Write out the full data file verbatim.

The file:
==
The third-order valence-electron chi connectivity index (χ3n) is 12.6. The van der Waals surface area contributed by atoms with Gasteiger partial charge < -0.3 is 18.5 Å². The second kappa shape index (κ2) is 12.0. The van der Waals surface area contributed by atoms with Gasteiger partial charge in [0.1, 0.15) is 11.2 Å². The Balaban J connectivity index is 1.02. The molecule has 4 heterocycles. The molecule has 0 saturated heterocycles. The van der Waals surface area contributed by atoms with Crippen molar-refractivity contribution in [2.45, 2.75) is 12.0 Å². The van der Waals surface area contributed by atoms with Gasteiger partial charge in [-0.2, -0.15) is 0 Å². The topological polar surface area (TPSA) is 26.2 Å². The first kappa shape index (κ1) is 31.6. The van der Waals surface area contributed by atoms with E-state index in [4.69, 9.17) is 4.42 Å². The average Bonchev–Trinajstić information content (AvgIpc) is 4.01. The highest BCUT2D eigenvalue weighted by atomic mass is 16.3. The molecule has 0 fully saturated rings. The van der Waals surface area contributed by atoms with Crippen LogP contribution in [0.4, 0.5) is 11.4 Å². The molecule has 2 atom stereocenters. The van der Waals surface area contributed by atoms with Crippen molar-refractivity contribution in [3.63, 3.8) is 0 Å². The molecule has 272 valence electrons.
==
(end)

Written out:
The third-order valence-electron chi connectivity index (χ3n) is 12.6. The van der Waals surface area contributed by atoms with Gasteiger partial charge < -0.3 is 18.5 Å². The second kappa shape index (κ2) is 12.0. The van der Waals surface area contributed by atoms with Gasteiger partial charge in [0.1, 0.15) is 11.2 Å². The Balaban J connectivity index is 1.02. The molecule has 4 heterocycles. The molecule has 0 saturated heterocycles. The van der Waals surface area contributed by atoms with Crippen molar-refractivity contribution in [2.45, 2.75) is 12.0 Å². The van der Waals surface area contributed by atoms with Gasteiger partial charge in [-0.2, -0.15) is 0 Å². The topological polar surface area (TPSA) is 26.2 Å². The first kappa shape index (κ1) is 31.6. The van der Waals surface area contributed by atoms with E-state index in [4.69, 9.17) is 4.42 Å². The average Bonchev–Trinajstić information content (AvgIpc) is 4.01. The highest BCUT2D eigenvalue weighted by atomic mass is 16.3. The molecule has 0 fully saturated rings. The van der Waals surface area contributed by atoms with Crippen LogP contribution in [0.4, 0.5) is 11.4 Å². The molecule has 2 atom stereocenters. The van der Waals surface area contributed by atoms with Crippen molar-refractivity contribution in [3.63, 3.8) is 0 Å². The molecule has 272 valence electrons.